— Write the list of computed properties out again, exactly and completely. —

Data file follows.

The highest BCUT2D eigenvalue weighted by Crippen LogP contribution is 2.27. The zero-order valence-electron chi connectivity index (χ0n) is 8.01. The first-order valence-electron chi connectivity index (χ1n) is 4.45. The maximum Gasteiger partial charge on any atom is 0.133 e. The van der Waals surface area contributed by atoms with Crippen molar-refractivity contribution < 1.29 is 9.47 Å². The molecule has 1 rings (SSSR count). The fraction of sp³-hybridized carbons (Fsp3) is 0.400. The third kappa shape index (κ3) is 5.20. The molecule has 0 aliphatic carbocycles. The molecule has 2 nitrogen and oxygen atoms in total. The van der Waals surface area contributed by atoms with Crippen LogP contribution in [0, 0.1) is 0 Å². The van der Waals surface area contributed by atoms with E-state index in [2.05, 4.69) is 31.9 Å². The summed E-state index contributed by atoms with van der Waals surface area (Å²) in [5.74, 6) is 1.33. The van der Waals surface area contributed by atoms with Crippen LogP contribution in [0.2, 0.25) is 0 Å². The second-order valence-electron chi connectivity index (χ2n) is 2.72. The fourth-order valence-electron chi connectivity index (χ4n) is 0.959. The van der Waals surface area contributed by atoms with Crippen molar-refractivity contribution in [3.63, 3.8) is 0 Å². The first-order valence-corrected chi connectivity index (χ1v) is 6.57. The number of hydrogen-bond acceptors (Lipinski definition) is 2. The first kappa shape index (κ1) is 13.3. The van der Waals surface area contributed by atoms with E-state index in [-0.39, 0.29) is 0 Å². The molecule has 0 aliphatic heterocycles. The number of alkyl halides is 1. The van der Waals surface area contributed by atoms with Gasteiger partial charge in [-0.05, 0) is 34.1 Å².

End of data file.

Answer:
The highest BCUT2D eigenvalue weighted by Crippen LogP contribution is 2.27. The zero-order valence-electron chi connectivity index (χ0n) is 8.01. The first-order valence-electron chi connectivity index (χ1n) is 4.45. The maximum Gasteiger partial charge on any atom is 0.133 e. The van der Waals surface area contributed by atoms with Crippen molar-refractivity contribution < 1.29 is 9.47 Å². The molecule has 1 rings (SSSR count). The fraction of sp³-hybridized carbons (Fsp3) is 0.400. The third kappa shape index (κ3) is 5.20. The molecule has 0 aliphatic carbocycles. The molecule has 2 nitrogen and oxygen atoms in total. The van der Waals surface area contributed by atoms with Crippen LogP contribution in [0, 0.1) is 0 Å². The van der Waals surface area contributed by atoms with E-state index in [2.05, 4.69) is 31.9 Å². The summed E-state index contributed by atoms with van der Waals surface area (Å²) in [5.74, 6) is 1.33. The van der Waals surface area contributed by atoms with Crippen LogP contribution in [0.2, 0.25) is 0 Å². The second-order valence-electron chi connectivity index (χ2n) is 2.72. The fourth-order valence-electron chi connectivity index (χ4n) is 0.959. The van der Waals surface area contributed by atoms with Crippen molar-refractivity contribution in [3.63, 3.8) is 0 Å². The first-order valence-corrected chi connectivity index (χ1v) is 6.57. The number of hydrogen-bond acceptors (Lipinski definition) is 2. The first kappa shape index (κ1) is 13.3. The van der Waals surface area contributed by atoms with E-state index in [-0.39, 0.29) is 0 Å². The molecule has 0 aliphatic heterocycles. The number of alkyl halides is 1. The van der Waals surface area contributed by atoms with Gasteiger partial charge in [-0.05, 0) is 34.1 Å².